A variety of both open source and commercial IP/ASN and URL/domain reputation feeds exist which can assist defenders in standing setting automated blocks, and help analysts looking to add context to an investigation. In May of 2018 we published a blog detailing a number of open source feeds, the kinds of data they contain, and their update frequencies. We outlined a variety of open source tools, including some published by InQuest (ThreatIngestor, IOCExtract), for aggregating such feeds. While this data is publicly available for anyone to aggregate, we created this tool for researchers who wish to skip that step and simply explore the data interactively or query against our open API. Result sets from the API are limited to 1337 results at a time from the past 6 months. Contact us directly if you wish to gain unfettered access.
Below you’ll find the list of sources that feed into this database. In addition to the crawled artifacts, we derive secondary information… ASNs from IP addresses and domains from URLs for example. Following the list of sources you’ll find the aggregate statistics for all harvested artifacts across all sources since collection began in April of 2018.
Example in REP-DB “truckturbina[.]ru”
Automate your analysis from REP-DB with different API Requests including:
import requests url = "https://labs.inquest.net/api/repdb/search?keyword=truckturbina.ru" response = requests.request("GET", url) print(response.text) You can also pivot to DomainTools, PacketTotal, and VirusTotal.
The newest addition to InQuest Labs, this tool indexes the plethora of open source intelligence (OSINT) published by individuals and teams through mediums such as Twitter, Github, and blogs. Valuable artifacts such as IOCs and YARA rules can be harvested by researchers and analysts to aid in their daily operations. We utilize our previously published tools ThreatIngestor (docs) and iocextract (docs) to facilitate this automated harvesting. Data collection began in August of 2019 and can be searched interactively or via API. Searchable artifacts include domains, hashes, IP addresses, URLs, and YARA rules. Read more about ingestion sources / statistics or read our blog on creating a Twitter bot with these open-source tools.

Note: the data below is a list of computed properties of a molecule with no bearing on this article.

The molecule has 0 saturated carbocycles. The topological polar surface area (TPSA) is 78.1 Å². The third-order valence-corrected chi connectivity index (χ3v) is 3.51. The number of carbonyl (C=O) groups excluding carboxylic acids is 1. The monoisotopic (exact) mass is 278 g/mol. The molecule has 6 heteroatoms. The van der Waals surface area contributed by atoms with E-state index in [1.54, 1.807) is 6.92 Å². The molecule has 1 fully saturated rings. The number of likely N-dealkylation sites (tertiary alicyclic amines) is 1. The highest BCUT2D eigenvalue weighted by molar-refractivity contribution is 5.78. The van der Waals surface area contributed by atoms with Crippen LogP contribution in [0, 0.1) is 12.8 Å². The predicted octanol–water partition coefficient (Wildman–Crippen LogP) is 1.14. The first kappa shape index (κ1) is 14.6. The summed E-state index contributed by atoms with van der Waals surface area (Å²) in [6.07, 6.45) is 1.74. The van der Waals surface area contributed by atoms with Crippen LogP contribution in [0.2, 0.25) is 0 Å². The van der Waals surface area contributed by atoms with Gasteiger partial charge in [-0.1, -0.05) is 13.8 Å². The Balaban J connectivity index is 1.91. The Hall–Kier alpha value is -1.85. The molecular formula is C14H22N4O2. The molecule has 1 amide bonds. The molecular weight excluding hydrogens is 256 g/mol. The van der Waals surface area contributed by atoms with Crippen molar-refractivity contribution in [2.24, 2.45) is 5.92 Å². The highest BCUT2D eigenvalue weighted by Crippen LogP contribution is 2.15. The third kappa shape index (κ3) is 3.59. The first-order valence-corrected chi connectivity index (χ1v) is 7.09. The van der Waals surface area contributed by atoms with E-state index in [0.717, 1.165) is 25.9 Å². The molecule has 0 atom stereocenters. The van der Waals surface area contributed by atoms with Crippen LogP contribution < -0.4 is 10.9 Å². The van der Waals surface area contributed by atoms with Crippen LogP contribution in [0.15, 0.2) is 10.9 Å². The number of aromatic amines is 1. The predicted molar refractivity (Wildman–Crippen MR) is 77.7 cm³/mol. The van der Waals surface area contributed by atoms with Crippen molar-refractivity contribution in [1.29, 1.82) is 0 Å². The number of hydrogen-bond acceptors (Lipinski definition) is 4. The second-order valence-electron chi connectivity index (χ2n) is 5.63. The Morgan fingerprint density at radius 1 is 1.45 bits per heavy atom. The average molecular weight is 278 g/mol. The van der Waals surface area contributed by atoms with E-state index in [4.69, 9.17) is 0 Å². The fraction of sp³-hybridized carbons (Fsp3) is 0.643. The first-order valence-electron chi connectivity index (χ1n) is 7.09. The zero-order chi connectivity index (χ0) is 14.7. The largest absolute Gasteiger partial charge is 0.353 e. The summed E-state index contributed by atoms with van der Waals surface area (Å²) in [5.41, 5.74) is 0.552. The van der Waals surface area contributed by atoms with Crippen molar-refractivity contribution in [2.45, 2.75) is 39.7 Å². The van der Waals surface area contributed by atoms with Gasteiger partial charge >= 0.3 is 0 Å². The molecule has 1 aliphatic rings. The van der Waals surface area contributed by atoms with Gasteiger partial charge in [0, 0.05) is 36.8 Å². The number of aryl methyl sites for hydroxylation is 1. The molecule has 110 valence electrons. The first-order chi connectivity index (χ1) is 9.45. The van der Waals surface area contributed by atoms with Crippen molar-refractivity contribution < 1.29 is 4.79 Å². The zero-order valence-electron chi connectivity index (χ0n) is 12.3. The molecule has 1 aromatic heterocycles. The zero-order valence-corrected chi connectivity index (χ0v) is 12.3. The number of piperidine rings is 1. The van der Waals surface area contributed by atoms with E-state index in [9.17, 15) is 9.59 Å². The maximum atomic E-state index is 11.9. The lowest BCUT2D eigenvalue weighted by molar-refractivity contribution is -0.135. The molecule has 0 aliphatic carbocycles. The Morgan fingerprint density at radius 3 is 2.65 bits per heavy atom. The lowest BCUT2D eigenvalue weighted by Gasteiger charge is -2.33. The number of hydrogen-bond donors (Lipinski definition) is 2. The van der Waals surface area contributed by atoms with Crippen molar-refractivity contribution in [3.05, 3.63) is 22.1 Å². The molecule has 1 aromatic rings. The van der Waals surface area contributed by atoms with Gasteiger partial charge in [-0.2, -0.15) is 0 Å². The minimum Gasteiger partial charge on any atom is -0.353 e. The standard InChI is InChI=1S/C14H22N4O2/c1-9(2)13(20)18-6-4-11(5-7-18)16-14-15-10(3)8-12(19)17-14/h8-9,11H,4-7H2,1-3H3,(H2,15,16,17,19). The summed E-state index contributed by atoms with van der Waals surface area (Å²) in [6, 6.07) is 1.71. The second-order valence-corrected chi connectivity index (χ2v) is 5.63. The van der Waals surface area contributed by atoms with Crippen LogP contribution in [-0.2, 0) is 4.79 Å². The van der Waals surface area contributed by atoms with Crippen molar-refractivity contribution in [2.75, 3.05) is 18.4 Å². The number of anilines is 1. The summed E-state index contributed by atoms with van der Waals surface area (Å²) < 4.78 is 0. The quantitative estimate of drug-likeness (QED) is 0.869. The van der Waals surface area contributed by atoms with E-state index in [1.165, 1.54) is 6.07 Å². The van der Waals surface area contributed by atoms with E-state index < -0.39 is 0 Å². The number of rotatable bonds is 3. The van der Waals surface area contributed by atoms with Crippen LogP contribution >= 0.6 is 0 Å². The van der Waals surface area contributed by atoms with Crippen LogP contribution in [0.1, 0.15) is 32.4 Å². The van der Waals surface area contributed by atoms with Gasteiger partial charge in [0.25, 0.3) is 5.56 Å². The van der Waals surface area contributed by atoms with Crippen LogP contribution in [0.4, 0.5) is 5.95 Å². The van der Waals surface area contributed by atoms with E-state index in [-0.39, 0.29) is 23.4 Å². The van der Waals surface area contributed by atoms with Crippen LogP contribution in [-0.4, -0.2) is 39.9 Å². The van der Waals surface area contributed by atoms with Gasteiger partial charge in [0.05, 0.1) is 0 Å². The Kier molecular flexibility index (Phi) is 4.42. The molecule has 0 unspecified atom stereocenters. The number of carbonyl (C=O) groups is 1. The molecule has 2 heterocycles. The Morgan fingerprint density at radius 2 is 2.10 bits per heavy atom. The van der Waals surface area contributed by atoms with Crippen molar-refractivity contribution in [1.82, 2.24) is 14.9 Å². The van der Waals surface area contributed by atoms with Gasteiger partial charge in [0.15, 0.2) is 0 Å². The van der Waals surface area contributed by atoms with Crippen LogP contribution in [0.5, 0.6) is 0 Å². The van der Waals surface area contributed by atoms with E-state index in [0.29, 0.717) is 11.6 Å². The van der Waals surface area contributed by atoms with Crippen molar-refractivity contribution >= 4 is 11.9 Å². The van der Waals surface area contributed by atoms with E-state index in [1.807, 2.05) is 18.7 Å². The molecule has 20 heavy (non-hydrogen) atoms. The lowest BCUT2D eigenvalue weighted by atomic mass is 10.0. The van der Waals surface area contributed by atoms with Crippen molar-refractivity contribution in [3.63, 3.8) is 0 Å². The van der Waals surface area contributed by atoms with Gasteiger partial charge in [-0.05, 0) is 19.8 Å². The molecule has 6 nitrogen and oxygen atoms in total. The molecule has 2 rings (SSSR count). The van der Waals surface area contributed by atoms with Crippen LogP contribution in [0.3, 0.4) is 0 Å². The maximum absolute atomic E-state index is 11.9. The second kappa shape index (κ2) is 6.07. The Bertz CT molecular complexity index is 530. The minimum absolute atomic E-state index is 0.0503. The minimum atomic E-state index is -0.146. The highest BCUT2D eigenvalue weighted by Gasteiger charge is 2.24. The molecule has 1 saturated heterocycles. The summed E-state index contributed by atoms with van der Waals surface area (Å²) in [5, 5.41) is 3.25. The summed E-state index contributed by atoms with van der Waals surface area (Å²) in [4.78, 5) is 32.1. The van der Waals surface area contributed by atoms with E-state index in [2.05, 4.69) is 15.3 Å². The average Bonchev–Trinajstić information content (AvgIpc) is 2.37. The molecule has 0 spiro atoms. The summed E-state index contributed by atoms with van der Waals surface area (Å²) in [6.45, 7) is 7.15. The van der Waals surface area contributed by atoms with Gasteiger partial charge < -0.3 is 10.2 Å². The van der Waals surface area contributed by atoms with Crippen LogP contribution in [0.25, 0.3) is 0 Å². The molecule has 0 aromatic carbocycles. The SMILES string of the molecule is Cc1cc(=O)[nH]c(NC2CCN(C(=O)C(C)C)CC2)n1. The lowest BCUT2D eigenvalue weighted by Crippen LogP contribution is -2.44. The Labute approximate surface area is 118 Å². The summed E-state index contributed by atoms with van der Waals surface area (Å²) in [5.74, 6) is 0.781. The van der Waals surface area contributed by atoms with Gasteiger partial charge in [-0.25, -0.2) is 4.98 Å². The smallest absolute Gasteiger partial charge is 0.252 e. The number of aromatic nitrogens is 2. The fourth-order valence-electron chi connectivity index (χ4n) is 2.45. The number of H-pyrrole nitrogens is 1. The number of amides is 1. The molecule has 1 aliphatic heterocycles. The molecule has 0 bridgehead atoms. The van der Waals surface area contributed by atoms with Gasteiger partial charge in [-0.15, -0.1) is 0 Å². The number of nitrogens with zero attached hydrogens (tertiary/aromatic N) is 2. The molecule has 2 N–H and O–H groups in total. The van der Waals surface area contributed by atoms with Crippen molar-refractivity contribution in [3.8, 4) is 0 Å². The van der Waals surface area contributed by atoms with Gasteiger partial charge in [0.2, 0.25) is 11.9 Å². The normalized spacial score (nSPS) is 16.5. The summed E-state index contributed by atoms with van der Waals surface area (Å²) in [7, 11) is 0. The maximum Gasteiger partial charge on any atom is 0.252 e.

The IOC database is comprised of artifacts harvested from both Twitter and blogs. This data isn’t as high-fidelity as the reputation database, but is interesting and valuable in its own right. Artifacts include URLs, domains, IP addresses, file hashes, and YARA signatures. The list of Twitter handles that we harvest these artifacts from can be found in our IOC-feed Twitter list. If you have recommendations for users to add, reach out to us. Additionally, we harvest artifacts from the following RSS feeds. Again, if you’d like to recommend a new source, do not hesitate to reach out. The data is available for search interactively as well as through our open API. Result sets from the API are limited to 1337 results at a time from the past 6 months. Contact us directly if you wish to gain unfettered access. Following the list of blog sources, you’ll find aggregate artifact statistics across all sources.
You can also autmoate your research using the IOC-DB. For example, this GandCrab associated domain (zfdiositdfgizdifzgif[.]ru) retrieves some artifacts from the db. As eluded to earlier, this API example is in PowerShell.
$uri = 'https://labs.inquest.net/api/iocdb/search?keyword=zfdiositdfgizdifzgif.ru' $result = Invoke-req -Uri $uri Write-Output $result.content
The IOC-DB also links the reference within the search results!
We hope you enjoy InQuest Labs. Please drop us a Tweet to let us know what you think!